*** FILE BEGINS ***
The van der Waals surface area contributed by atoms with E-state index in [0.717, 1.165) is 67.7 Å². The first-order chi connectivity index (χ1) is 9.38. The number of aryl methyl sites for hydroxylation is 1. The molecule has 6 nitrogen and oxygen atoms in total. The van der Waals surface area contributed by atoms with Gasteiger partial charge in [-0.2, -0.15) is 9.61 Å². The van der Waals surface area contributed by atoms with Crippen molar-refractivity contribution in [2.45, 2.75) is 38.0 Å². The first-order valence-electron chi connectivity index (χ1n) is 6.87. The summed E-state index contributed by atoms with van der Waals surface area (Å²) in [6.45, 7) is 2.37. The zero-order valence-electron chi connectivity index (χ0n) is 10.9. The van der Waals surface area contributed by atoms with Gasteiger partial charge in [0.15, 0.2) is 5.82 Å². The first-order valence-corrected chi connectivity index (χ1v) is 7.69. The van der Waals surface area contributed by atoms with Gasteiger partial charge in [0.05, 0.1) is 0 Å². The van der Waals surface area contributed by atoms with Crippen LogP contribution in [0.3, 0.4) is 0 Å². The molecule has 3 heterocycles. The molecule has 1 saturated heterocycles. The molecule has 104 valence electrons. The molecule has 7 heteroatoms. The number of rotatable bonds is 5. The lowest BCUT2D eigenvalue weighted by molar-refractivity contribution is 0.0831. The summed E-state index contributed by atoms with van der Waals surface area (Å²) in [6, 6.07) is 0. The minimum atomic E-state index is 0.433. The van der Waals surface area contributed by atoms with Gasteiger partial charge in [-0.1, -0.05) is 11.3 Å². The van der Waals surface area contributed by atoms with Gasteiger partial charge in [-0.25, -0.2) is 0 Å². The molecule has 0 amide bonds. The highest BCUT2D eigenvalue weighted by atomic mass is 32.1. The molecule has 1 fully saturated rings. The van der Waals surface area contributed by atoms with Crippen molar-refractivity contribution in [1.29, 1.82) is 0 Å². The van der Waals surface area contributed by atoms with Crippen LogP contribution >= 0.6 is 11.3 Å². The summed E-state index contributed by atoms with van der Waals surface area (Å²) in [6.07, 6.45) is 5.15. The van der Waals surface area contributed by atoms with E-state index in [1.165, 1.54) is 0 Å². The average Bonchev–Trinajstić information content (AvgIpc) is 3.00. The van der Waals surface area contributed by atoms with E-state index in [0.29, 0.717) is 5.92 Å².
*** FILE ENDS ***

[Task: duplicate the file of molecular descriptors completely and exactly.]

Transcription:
The van der Waals surface area contributed by atoms with E-state index in [0.717, 1.165) is 67.7 Å². The first-order chi connectivity index (χ1) is 9.38. The number of aryl methyl sites for hydroxylation is 1. The molecule has 6 nitrogen and oxygen atoms in total. The van der Waals surface area contributed by atoms with Gasteiger partial charge in [-0.2, -0.15) is 9.61 Å². The van der Waals surface area contributed by atoms with Crippen molar-refractivity contribution in [2.45, 2.75) is 38.0 Å². The first-order valence-electron chi connectivity index (χ1n) is 6.87. The summed E-state index contributed by atoms with van der Waals surface area (Å²) in [6.45, 7) is 2.37. The zero-order valence-electron chi connectivity index (χ0n) is 10.9. The van der Waals surface area contributed by atoms with Gasteiger partial charge in [0.15, 0.2) is 5.82 Å². The first-order valence-corrected chi connectivity index (χ1v) is 7.69. The van der Waals surface area contributed by atoms with Gasteiger partial charge in [0.05, 0.1) is 0 Å². The van der Waals surface area contributed by atoms with Crippen LogP contribution in [0.3, 0.4) is 0 Å². The molecule has 3 heterocycles. The molecule has 1 saturated heterocycles. The molecule has 104 valence electrons. The molecule has 7 heteroatoms. The number of rotatable bonds is 5. The lowest BCUT2D eigenvalue weighted by molar-refractivity contribution is 0.0831. The summed E-state index contributed by atoms with van der Waals surface area (Å²) in [6, 6.07) is 0. The minimum atomic E-state index is 0.433. The van der Waals surface area contributed by atoms with Gasteiger partial charge in [-0.1, -0.05) is 11.3 Å². The van der Waals surface area contributed by atoms with Gasteiger partial charge in [-0.25, -0.2) is 0 Å². The molecule has 0 amide bonds. The highest BCUT2D eigenvalue weighted by atomic mass is 32.1. The molecule has 1 fully saturated rings. The van der Waals surface area contributed by atoms with Crippen molar-refractivity contribution in [1.29, 1.82) is 0 Å². The van der Waals surface area contributed by atoms with Crippen LogP contribution >= 0.6 is 11.3 Å². The summed E-state index contributed by atoms with van der Waals surface area (Å²) in [6.07, 6.45) is 5.15. The van der Waals surface area contributed by atoms with E-state index in [1.165, 1.54) is 0 Å². The average Bonchev–Trinajstić information content (AvgIpc) is 3.00. The van der Waals surface area contributed by atoms with E-state index in [0.29, 0.717) is 5.92 Å².